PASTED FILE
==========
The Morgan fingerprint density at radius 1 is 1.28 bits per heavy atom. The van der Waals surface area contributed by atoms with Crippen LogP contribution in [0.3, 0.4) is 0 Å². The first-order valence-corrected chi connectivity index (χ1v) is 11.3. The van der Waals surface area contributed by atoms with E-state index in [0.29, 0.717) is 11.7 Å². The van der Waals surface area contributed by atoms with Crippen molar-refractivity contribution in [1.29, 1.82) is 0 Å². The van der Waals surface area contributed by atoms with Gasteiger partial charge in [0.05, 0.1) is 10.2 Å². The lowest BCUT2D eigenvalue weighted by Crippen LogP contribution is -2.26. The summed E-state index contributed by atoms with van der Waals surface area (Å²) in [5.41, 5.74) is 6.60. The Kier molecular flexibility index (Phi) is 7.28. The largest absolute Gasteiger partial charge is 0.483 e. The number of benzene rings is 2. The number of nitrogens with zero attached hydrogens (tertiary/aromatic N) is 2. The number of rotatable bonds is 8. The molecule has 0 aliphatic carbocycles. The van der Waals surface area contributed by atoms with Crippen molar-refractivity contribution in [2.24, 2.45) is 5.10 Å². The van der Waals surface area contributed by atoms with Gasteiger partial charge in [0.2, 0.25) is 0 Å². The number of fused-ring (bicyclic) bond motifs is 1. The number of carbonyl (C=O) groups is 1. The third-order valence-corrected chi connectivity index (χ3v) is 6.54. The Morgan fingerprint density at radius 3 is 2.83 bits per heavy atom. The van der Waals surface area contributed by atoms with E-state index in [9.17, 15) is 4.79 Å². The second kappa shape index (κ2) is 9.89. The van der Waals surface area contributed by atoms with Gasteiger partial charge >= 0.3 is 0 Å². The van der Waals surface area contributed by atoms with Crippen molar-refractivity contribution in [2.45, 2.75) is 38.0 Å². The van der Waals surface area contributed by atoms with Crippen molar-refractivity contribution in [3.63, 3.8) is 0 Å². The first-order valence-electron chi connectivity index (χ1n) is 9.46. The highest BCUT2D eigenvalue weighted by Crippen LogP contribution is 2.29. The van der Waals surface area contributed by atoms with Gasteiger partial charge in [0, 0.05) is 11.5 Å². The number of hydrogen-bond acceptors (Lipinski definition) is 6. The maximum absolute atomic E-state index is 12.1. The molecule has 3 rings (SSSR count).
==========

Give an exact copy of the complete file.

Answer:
The Morgan fingerprint density at radius 1 is 1.28 bits per heavy atom. The van der Waals surface area contributed by atoms with Crippen LogP contribution in [0.3, 0.4) is 0 Å². The first-order valence-corrected chi connectivity index (χ1v) is 11.3. The van der Waals surface area contributed by atoms with E-state index in [0.29, 0.717) is 11.7 Å². The van der Waals surface area contributed by atoms with Crippen molar-refractivity contribution in [1.29, 1.82) is 0 Å². The van der Waals surface area contributed by atoms with Gasteiger partial charge in [0.05, 0.1) is 10.2 Å². The lowest BCUT2D eigenvalue weighted by Crippen LogP contribution is -2.26. The summed E-state index contributed by atoms with van der Waals surface area (Å²) in [5.41, 5.74) is 6.60. The Kier molecular flexibility index (Phi) is 7.28. The largest absolute Gasteiger partial charge is 0.483 e. The number of benzene rings is 2. The number of nitrogens with zero attached hydrogens (tertiary/aromatic N) is 2. The number of rotatable bonds is 8. The molecule has 0 aliphatic carbocycles. The van der Waals surface area contributed by atoms with Crippen molar-refractivity contribution in [2.24, 2.45) is 5.10 Å². The van der Waals surface area contributed by atoms with Gasteiger partial charge in [0.2, 0.25) is 0 Å². The number of fused-ring (bicyclic) bond motifs is 1. The number of carbonyl (C=O) groups is 1. The third-order valence-corrected chi connectivity index (χ3v) is 6.54. The Morgan fingerprint density at radius 3 is 2.83 bits per heavy atom. The van der Waals surface area contributed by atoms with E-state index in [9.17, 15) is 4.79 Å². The second kappa shape index (κ2) is 9.89. The van der Waals surface area contributed by atoms with Gasteiger partial charge >= 0.3 is 0 Å². The van der Waals surface area contributed by atoms with Crippen molar-refractivity contribution in [2.45, 2.75) is 38.0 Å². The van der Waals surface area contributed by atoms with Crippen molar-refractivity contribution in [3.63, 3.8) is 0 Å². The first-order valence-electron chi connectivity index (χ1n) is 9.46. The highest BCUT2D eigenvalue weighted by Crippen LogP contribution is 2.29. The van der Waals surface area contributed by atoms with Gasteiger partial charge in [0, 0.05) is 11.5 Å². The number of hydrogen-bond acceptors (Lipinski definition) is 6. The maximum absolute atomic E-state index is 12.1. The molecule has 3 rings (SSSR count).